This bad reputation can be countered by a closer examination of the case against advertising. First of all, it seems clear that advertising cannot "waylay" or "force" people to buy what they would not otherwise buy. The distinction between coercing and convincing must be kept in mind. (Fraudulent advertising is another matter. This must be prohibited as it is logically equivalent to theft: if the seller advertises wheat but actually sells worthless rocks, it is just as if he stole the money price of the "wheat". In both the case of outright theft and the case of the fraudulent sale the buyer gives up value in return for nothing; and it is against his will.)

Subliminal advertising can also be considered coercive. Interspersing pictures of parched-dry desert scenery and pictures of soft drinks in between the regular frames of a movie can lead to increased sales; but if such unconscious motivation is caused without the will or even knowledge of those effected it can approach the coercive levels of various sciencefictionish "hypnosis machines" (one points them at a victim, pulls the trigger, and the victim follows all orders). Apart from fraudulent and subliminal cases, advertising is not coercive. It cannot be claimed that the ordinary type of advertising is coercive without completely obliterating the distinction between coercion and persuasion. If advertising is coercive in this sense, then so is every attempt at persuasion whatsoever.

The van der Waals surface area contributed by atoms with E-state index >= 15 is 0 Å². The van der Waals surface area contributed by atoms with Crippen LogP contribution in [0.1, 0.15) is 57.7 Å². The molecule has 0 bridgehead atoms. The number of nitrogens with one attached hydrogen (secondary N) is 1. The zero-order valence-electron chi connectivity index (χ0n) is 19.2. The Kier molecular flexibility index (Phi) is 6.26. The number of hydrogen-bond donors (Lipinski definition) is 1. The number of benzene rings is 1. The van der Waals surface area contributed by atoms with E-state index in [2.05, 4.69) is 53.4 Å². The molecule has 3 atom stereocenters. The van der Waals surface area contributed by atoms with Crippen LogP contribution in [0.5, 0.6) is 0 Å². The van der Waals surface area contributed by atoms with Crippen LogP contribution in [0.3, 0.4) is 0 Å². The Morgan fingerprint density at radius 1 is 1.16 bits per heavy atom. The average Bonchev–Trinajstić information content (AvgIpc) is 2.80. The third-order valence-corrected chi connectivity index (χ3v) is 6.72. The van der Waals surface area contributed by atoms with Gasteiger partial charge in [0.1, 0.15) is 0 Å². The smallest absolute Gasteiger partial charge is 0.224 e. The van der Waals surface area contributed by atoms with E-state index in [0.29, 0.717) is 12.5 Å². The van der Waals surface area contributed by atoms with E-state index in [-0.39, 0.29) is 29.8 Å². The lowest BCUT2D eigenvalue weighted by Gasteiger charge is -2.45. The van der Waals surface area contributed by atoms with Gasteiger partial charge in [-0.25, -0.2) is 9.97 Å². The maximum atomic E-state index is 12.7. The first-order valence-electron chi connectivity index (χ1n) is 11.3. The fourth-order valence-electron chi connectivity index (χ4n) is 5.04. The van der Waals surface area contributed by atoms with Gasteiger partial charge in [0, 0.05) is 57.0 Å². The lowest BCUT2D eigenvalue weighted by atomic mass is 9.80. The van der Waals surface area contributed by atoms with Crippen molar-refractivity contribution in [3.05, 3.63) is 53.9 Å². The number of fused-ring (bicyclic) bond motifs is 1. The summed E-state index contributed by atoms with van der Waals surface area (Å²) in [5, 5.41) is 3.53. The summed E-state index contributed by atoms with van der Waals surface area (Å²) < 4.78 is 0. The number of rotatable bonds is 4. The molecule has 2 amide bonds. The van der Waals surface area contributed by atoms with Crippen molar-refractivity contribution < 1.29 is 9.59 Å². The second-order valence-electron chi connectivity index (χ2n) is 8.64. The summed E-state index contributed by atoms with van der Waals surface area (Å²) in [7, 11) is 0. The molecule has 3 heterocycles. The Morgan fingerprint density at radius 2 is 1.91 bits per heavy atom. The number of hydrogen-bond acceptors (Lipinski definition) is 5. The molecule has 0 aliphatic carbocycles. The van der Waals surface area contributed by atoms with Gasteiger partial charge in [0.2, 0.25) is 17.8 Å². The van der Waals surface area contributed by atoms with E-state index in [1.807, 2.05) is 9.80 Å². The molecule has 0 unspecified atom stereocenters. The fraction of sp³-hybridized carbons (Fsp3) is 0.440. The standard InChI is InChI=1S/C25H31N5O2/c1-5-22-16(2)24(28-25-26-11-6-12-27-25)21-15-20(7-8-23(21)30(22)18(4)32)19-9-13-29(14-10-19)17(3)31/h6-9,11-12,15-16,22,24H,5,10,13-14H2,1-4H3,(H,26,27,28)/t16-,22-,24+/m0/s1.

Secondly, advertising does have an informational content. This is conceded even by its most fervent detractors. If for this reason alone it should not be banned, it is said unless it is assumed that the government can do a better job. But governmental action in the field of advertising is not without its own problems, as we shall see below.

Moreoever, advertising is no less advertising just because it is government advertising. If anything, any arguments against advertising apply even more strongly to government advertising. As the supposed "last resort", unencumbered by the usual necessity to make profits by pleasing consumers, if it gets out of hand, there is very little that can be done. Why should not governmental advertising for United States War Bonds, for the draft, or against littering be considered advertising—with all the drawbacks to which advertising is heir to?